I have not trusted the FDA since the mid-90s when I discovered that the FDA doesn’t regulate ALL generic medications the same way. Most need to be within 10% of the original chemical composition, but women’s birth control pills only need to be within 30%. Women, if you are on this stuff, note if your prescription says “NO GENERICS.” This is why. And it can have major deleterious effects.

    So when the FDA says that this meat glue is “generally safe” I really don’t buy it. If it’s basically just made from animal blood – well, we’re eating that anyway. But there are other considerations. Jewish people may not want their beef or chicken coated in pig blood.

    The deception is a real issue, and it warns me that they may not know if it’s safe or not. And of course, Dana’s comments about knowing what you pay for are also very important.

    Tanya wrote on May 25th, 2011
  35. I contacted AppleGate Farms to ask if they used meat glue in any of their products. The rep told me, unequivocally, “NO,” which I was glad to hear. They’ve been getting a lot of inquiries, so this story is definitely getting around. Thanks for posting!

    Paul wrote on May 25th, 2011
  36. After obsessing slightly on the subject of anti-transglutaminase antibodies and celiac, I found this on cookingissues dot com, which is fully supportive of meat glue: “The relationship between coeliac disease and microbial Transglutaminase (mTG) is still being sorted out. There is no doubt that extra antibodies to human tissue transglutaminase (tTG) are found in coeliac sufferers. I have seen research that supports that mTG can cause problems for coeliacs, and research that says it doesn’t. I have not found any acute cases of problems had by coeliac sufferers linked to mTG in the literature, but prudence says coelicas should avoid large quantities of TG till the data is in.”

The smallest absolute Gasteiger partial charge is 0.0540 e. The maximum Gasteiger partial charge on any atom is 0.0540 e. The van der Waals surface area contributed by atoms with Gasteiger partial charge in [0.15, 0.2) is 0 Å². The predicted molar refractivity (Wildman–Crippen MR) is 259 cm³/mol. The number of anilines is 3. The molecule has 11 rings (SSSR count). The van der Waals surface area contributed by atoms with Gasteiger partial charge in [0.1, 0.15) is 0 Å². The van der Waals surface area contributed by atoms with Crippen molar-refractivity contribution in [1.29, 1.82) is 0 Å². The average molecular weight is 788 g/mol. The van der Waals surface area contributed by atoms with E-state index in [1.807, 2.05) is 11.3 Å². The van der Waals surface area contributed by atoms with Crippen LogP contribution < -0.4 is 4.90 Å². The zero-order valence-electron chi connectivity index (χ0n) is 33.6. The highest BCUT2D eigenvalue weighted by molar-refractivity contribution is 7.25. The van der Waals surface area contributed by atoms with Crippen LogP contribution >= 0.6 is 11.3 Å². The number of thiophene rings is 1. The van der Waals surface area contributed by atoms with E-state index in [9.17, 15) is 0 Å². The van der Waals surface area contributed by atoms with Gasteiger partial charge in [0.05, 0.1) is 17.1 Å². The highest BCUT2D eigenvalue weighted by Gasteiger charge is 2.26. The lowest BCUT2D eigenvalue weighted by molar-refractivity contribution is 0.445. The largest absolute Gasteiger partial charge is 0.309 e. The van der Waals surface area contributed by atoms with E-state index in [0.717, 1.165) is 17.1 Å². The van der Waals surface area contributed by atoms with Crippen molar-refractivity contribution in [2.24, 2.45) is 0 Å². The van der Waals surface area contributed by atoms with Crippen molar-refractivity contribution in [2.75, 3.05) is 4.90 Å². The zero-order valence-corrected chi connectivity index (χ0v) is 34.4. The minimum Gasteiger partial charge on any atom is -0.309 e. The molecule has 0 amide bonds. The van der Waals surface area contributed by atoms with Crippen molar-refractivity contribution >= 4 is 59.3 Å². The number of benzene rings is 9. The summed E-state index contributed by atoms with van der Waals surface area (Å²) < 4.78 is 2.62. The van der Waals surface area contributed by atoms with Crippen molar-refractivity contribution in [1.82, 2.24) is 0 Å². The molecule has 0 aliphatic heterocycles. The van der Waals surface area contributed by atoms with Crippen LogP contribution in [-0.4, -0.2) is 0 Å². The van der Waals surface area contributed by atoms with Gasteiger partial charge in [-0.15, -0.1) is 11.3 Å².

September wrote on May 25th, 2011
  37. My husband and I have been trying to decide whether or not to buy a 1/2 cow from one of the many grass-fed beef ranches around here (Boulder, CO). We often drive by the grazing cattle and say to each other: “I want to eat one of THOSE cows.” This clinches it. It’s expensive to pay for a couple hundred pounds of beef all at once, but at least I’ll know what I’m getting. 100% grass-fed, no nitrates, nitrites, other preservatives and no glue. The cow goes from the pasture to a reputable butcher to your freezer. And in bulk like that, it ends up being cheaper anyway as long as you have enough freezer space.

    I don’t like being deceived. I want to know what I’m buying and feeding to my family. I don’t want people slipping crap in my food and pretending it’s not there. It’s wrong on every possible level.

    Shelly wrote on May 25th, 2011
  38. Here is an interesting post debunking most of the video in this post and discussing the food safety risks with meat glue:

    AndyK wrote on May 25th, 2011
    • That’s a great link there AndyK! Very interesting and adds some much needed balance.

      RedYeti wrote on May 25th, 2011
  39. Another reason to stick with 100% natural (hopefully organic and grassfed) meat from a source you trust.

    This doesn’t mean giving up restaurant eating, but if eating out is a common occurrence, I believe better planning and attention must be practiced.

    Restaurant animal products, if not organic, are almost always derived from factory farms where the toxic load is high, the environmental cost is high, and the general cost to your health is high. The best option is to enjoy animal foods from the farmers you trust, and when eating out, choose restaurants that you know source their ingredients very carefully.

    Some people get lazy on lifestyles that utilize animal products and succumb to fast and cheap food. Stay true to healthy, real food!

    Nutritionizt wrote on May 25th, 2011